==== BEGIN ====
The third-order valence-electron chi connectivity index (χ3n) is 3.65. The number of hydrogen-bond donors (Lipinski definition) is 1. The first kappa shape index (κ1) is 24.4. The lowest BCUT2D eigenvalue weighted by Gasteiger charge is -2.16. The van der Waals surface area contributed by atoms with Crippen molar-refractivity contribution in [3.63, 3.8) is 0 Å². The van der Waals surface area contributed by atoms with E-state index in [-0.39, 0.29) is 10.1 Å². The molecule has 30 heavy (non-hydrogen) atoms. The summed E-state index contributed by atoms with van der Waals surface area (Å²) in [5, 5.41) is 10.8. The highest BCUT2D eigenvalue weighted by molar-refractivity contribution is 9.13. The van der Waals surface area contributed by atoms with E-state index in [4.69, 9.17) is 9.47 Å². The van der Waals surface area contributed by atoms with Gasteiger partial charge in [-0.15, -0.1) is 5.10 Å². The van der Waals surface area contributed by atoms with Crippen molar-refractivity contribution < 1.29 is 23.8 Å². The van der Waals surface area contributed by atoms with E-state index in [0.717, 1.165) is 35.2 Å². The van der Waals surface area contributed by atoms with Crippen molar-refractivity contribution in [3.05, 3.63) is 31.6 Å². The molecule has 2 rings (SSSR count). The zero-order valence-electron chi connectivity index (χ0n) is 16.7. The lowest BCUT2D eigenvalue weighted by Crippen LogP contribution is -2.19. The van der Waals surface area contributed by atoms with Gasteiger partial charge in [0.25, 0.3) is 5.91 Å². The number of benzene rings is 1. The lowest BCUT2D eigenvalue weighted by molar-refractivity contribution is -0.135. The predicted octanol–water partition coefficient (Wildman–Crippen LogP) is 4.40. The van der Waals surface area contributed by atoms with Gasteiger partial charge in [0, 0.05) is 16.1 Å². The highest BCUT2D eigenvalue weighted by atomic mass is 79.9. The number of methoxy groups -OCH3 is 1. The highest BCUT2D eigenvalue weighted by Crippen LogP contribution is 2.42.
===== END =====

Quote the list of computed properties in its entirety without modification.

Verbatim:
The third-order valence-electron chi connectivity index (χ3n) is 3.65. The number of hydrogen-bond donors (Lipinski definition) is 1. The first kappa shape index (κ1) is 24.4. The lowest BCUT2D eigenvalue weighted by Gasteiger charge is -2.16. The van der Waals surface area contributed by atoms with Crippen molar-refractivity contribution in [3.63, 3.8) is 0 Å². The van der Waals surface area contributed by atoms with E-state index in [-0.39, 0.29) is 10.1 Å². The molecule has 30 heavy (non-hydrogen) atoms. The summed E-state index contributed by atoms with van der Waals surface area (Å²) in [5, 5.41) is 10.8. The highest BCUT2D eigenvalue weighted by molar-refractivity contribution is 9.13. The van der Waals surface area contributed by atoms with E-state index in [4.69, 9.17) is 9.47 Å². The van der Waals surface area contributed by atoms with Gasteiger partial charge in [-0.15, -0.1) is 5.10 Å². The van der Waals surface area contributed by atoms with Crippen molar-refractivity contribution < 1.29 is 23.8 Å². The van der Waals surface area contributed by atoms with E-state index in [0.717, 1.165) is 35.2 Å². The van der Waals surface area contributed by atoms with Crippen molar-refractivity contribution in [3.05, 3.63) is 31.6 Å². The molecule has 2 rings (SSSR count). The zero-order valence-electron chi connectivity index (χ0n) is 16.7. The lowest BCUT2D eigenvalue weighted by Crippen LogP contribution is -2.19. The van der Waals surface area contributed by atoms with Gasteiger partial charge in [0.25, 0.3) is 5.91 Å². The number of benzene rings is 1. The lowest BCUT2D eigenvalue weighted by molar-refractivity contribution is -0.135. The predicted octanol–water partition coefficient (Wildman–Crippen LogP) is 4.40. The van der Waals surface area contributed by atoms with Gasteiger partial charge in [0, 0.05) is 16.1 Å². The highest BCUT2D eigenvalue weighted by atomic mass is 79.9. The number of methoxy groups -OCH3 is 1. The highest BCUT2D eigenvalue weighted by Crippen LogP contribution is 2.42.